Thinking about retirement can be overwhelming. The idea of planning for something that won't happen for years, might last 30 years, and could cost millions is enough to make you leave it all to chance. But that's the worst possible retirement plan. Would you be willing to substitute something much simpler?
That's the concept behind the technique being urged by Michael Falk, Partner at Focus Consulting Group and Chief Investment Strategist and Mauka Capital, LLC, who has the gift of simplifying important financial concepts.
He and I have talked over the years, and he's influenced my thinking along the way. But when I heard Falk's keynote address given at the recent Morningstar conference, I knew I had to share it with you. It is probably the most compelling and game-changing way you will approach the topic of retirement planning.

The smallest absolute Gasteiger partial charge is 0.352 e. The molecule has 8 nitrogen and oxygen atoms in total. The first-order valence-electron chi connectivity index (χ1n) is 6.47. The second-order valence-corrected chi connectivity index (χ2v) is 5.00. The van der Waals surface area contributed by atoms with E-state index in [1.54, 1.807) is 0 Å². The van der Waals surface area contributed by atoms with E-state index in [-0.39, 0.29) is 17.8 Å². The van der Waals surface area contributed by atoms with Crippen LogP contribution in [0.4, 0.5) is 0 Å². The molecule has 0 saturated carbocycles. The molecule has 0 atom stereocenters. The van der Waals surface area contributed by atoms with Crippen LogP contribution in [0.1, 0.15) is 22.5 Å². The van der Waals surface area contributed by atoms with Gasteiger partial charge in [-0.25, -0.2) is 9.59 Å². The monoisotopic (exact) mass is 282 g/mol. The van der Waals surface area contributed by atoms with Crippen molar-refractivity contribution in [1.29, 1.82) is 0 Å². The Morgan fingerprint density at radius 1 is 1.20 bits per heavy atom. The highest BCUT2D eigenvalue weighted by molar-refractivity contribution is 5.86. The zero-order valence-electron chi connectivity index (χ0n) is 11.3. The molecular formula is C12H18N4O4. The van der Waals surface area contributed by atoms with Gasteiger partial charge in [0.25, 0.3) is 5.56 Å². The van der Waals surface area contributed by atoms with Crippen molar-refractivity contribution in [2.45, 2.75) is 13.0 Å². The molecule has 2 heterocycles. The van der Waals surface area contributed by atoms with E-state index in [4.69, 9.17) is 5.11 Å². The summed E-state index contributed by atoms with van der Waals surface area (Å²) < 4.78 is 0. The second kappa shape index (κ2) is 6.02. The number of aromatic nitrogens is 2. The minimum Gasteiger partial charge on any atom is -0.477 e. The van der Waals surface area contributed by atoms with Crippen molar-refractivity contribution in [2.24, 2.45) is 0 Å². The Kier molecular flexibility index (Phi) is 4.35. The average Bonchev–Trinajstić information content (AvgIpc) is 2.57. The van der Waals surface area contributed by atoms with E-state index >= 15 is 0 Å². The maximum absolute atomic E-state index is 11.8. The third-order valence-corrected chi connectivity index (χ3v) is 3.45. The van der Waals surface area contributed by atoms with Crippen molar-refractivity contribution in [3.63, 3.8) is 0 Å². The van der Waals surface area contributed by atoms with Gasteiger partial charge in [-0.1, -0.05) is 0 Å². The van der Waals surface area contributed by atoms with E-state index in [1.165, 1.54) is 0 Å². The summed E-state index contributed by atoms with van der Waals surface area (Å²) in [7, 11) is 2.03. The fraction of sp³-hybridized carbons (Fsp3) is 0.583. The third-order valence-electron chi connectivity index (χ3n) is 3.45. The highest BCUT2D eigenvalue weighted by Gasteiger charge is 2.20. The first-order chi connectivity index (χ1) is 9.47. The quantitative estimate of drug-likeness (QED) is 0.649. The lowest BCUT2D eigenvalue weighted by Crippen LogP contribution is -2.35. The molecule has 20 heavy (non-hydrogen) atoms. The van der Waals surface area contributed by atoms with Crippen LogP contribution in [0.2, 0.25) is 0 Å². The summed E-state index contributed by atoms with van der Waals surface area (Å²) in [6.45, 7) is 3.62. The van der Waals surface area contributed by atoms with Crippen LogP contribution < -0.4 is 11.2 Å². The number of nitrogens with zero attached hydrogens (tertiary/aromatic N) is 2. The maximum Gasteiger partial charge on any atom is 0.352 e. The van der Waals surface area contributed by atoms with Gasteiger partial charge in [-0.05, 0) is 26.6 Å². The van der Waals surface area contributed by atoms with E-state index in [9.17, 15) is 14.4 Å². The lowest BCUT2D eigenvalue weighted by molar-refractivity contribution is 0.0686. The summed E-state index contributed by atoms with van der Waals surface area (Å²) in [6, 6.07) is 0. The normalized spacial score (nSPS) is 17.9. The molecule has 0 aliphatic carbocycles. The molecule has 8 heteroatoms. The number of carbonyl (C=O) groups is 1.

So even if you've given up on ever being able to retire, you'll want to watch this video on the Morningstar website.
The concept is a simple one, that doesn't need computerized forecasts and models, or retirement withdrawal rates, or possibly even professional guidance. Once you understand the basic principle, it could help you save up for retirement, plan a retirement lifestyle, and take a lot of the worry out of handling your money during retirement.
Please, let me know if I'm overstating the case -- but it's an issue that has preoccupied me ever since a decade ago when I wrote The Savage Number: How Much Do You Really Need to Retire? It's the issue facing people who do have the possibility of living well in retirement because they are employed and thus can save money during their working years. But they don't know "how much" they need, and equally important, how much they can draw out of their savings to make their money last as long as they do.
Here's how Falk states the principle: "You must immunize for your needs before you even try to optimize (in risky assets) for your wants."
Those words are a fairly profound way of saying that if you can arrange enough regular income to cover the basic expenses of your life, then you can sustain the risk of investing other assets strategically to cover desirable retirement dreams such as travel and entertainment. Or as they say in the stock market, find your "sleeping point" and make sure you are covered with income that lets you sleep.
Cover Your Overhead